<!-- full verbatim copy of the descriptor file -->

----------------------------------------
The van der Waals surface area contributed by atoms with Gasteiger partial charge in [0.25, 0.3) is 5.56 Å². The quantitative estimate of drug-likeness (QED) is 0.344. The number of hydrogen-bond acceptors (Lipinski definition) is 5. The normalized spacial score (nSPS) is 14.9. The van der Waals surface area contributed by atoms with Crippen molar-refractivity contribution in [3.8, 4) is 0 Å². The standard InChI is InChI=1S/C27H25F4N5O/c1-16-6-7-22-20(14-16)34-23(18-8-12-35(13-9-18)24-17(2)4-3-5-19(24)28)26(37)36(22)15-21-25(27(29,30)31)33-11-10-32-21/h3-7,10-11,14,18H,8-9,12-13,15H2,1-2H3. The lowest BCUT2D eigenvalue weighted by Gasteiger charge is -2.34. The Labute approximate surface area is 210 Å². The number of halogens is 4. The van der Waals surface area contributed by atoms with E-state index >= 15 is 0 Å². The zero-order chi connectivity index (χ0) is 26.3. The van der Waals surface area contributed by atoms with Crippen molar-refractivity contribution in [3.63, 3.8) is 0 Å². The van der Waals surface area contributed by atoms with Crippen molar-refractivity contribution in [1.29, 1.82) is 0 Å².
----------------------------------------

The van der Waals surface area contributed by atoms with Gasteiger partial charge in [0.25, 0.3) is 5.56 Å². The quantitative estimate of drug-likeness (QED) is 0.344. The number of hydrogen-bond acceptors (Lipinski definition) is 5. The normalized spacial score (nSPS) is 14.9. The van der Waals surface area contributed by atoms with Crippen molar-refractivity contribution in [3.8, 4) is 0 Å². The standard InChI is InChI=1S/C27H25F4N5O/c1-16-6-7-22-20(14-16)34-23(18-8-12-35(13-9-18)24-17(2)4-3-5-19(24)28)26(37)36(22)15-21-25(27(29,30)31)33-11-10-32-21/h3-7,10-11,14,18H,8-9,12-13,15H2,1-2H3. The lowest BCUT2D eigenvalue weighted by Gasteiger charge is -2.34. The Labute approximate surface area is 210 Å². The number of halogens is 4. The van der Waals surface area contributed by atoms with E-state index >= 15 is 0 Å². The zero-order chi connectivity index (χ0) is 26.3. The van der Waals surface area contributed by atoms with Crippen molar-refractivity contribution in [3.63, 3.8) is 0 Å². The van der Waals surface area contributed by atoms with Crippen molar-refractivity contribution in [1.29, 1.82) is 0 Å².